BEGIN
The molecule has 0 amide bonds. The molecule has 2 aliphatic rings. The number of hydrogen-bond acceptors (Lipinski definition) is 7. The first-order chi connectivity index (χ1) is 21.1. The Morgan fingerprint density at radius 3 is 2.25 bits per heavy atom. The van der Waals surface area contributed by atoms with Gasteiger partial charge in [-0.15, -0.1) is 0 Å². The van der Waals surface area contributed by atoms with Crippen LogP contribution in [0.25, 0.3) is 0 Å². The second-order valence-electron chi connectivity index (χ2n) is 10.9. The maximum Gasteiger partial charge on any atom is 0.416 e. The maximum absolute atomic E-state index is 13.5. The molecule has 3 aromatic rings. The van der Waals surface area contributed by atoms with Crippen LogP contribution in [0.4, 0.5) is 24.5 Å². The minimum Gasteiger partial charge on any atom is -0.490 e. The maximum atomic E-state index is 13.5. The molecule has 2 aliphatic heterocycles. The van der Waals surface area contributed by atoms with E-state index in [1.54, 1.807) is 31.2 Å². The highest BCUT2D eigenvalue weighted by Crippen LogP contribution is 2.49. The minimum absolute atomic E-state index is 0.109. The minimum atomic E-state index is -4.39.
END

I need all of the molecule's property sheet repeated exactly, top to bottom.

The molecule has 0 amide bonds. The molecule has 2 aliphatic rings. The number of hydrogen-bond acceptors (Lipinski definition) is 7. The first-order chi connectivity index (χ1) is 21.1. The Morgan fingerprint density at radius 3 is 2.25 bits per heavy atom. The van der Waals surface area contributed by atoms with Gasteiger partial charge in [-0.15, -0.1) is 0 Å². The van der Waals surface area contributed by atoms with Crippen LogP contribution in [0.25, 0.3) is 0 Å². The second-order valence-electron chi connectivity index (χ2n) is 10.9. The maximum Gasteiger partial charge on any atom is 0.416 e. The maximum absolute atomic E-state index is 13.5. The molecule has 3 aromatic rings. The van der Waals surface area contributed by atoms with Crippen LogP contribution in [0.4, 0.5) is 24.5 Å². The minimum Gasteiger partial charge on any atom is -0.490 e. The maximum atomic E-state index is 13.5. The molecule has 2 aliphatic heterocycles. The van der Waals surface area contributed by atoms with E-state index in [1.54, 1.807) is 31.2 Å². The highest BCUT2D eigenvalue weighted by Crippen LogP contribution is 2.49. The minimum absolute atomic E-state index is 0.109. The minimum atomic E-state index is -4.39.